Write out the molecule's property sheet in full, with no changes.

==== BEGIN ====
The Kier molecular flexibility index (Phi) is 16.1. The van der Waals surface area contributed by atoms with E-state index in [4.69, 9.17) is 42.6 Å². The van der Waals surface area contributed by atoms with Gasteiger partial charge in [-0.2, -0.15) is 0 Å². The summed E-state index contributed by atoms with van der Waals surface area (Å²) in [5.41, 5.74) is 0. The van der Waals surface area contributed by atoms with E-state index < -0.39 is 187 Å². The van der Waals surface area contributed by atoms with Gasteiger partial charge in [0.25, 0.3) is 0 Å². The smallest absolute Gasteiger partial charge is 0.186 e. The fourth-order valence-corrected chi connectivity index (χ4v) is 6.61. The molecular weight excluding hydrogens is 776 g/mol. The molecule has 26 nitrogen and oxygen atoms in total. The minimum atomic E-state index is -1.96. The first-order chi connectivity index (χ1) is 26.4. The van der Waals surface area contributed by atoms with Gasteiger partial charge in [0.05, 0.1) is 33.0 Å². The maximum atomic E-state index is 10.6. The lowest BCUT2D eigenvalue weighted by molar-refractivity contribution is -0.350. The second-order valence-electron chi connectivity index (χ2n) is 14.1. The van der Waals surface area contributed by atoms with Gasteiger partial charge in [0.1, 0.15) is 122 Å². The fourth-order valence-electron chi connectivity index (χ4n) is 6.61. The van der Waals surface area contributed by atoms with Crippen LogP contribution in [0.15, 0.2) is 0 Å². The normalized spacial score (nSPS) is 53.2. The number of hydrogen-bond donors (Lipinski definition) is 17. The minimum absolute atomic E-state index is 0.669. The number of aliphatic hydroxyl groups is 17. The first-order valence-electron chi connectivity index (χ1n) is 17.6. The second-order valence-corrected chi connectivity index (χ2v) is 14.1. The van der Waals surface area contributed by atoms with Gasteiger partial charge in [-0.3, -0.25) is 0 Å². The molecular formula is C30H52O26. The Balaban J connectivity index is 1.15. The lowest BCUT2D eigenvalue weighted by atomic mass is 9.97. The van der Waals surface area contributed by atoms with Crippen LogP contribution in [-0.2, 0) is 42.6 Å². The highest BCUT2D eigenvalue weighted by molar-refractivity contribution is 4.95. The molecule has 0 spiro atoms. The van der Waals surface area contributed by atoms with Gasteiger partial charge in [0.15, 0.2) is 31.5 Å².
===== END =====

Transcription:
The Kier molecular flexibility index (Phi) is 16.1. The van der Waals surface area contributed by atoms with E-state index in [4.69, 9.17) is 42.6 Å². The van der Waals surface area contributed by atoms with Gasteiger partial charge in [-0.2, -0.15) is 0 Å². The summed E-state index contributed by atoms with van der Waals surface area (Å²) in [5.41, 5.74) is 0. The van der Waals surface area contributed by atoms with E-state index < -0.39 is 187 Å². The van der Waals surface area contributed by atoms with Gasteiger partial charge in [0.25, 0.3) is 0 Å². The smallest absolute Gasteiger partial charge is 0.186 e. The fourth-order valence-corrected chi connectivity index (χ4v) is 6.61. The molecular weight excluding hydrogens is 776 g/mol. The molecule has 26 nitrogen and oxygen atoms in total. The minimum atomic E-state index is -1.96. The first-order chi connectivity index (χ1) is 26.4. The van der Waals surface area contributed by atoms with Gasteiger partial charge in [0.05, 0.1) is 33.0 Å². The maximum atomic E-state index is 10.6. The lowest BCUT2D eigenvalue weighted by molar-refractivity contribution is -0.350. The second-order valence-electron chi connectivity index (χ2n) is 14.1. The van der Waals surface area contributed by atoms with Gasteiger partial charge in [0.1, 0.15) is 122 Å². The fourth-order valence-electron chi connectivity index (χ4n) is 6.61. The van der Waals surface area contributed by atoms with Crippen LogP contribution in [0.15, 0.2) is 0 Å². The normalized spacial score (nSPS) is 53.2. The number of hydrogen-bond donors (Lipinski definition) is 17. The minimum absolute atomic E-state index is 0.669. The number of aliphatic hydroxyl groups is 17. The first-order valence-electron chi connectivity index (χ1n) is 17.6. The second-order valence-corrected chi connectivity index (χ2v) is 14.1. The van der Waals surface area contributed by atoms with Gasteiger partial charge in [-0.3, -0.25) is 0 Å². The molecular formula is C30H52O26. The Balaban J connectivity index is 1.15. The lowest BCUT2D eigenvalue weighted by atomic mass is 9.97. The van der Waals surface area contributed by atoms with Crippen LogP contribution in [-0.2, 0) is 42.6 Å². The highest BCUT2D eigenvalue weighted by molar-refractivity contribution is 4.95. The molecule has 0 spiro atoms. The van der Waals surface area contributed by atoms with Gasteiger partial charge in [0.15, 0.2) is 31.5 Å².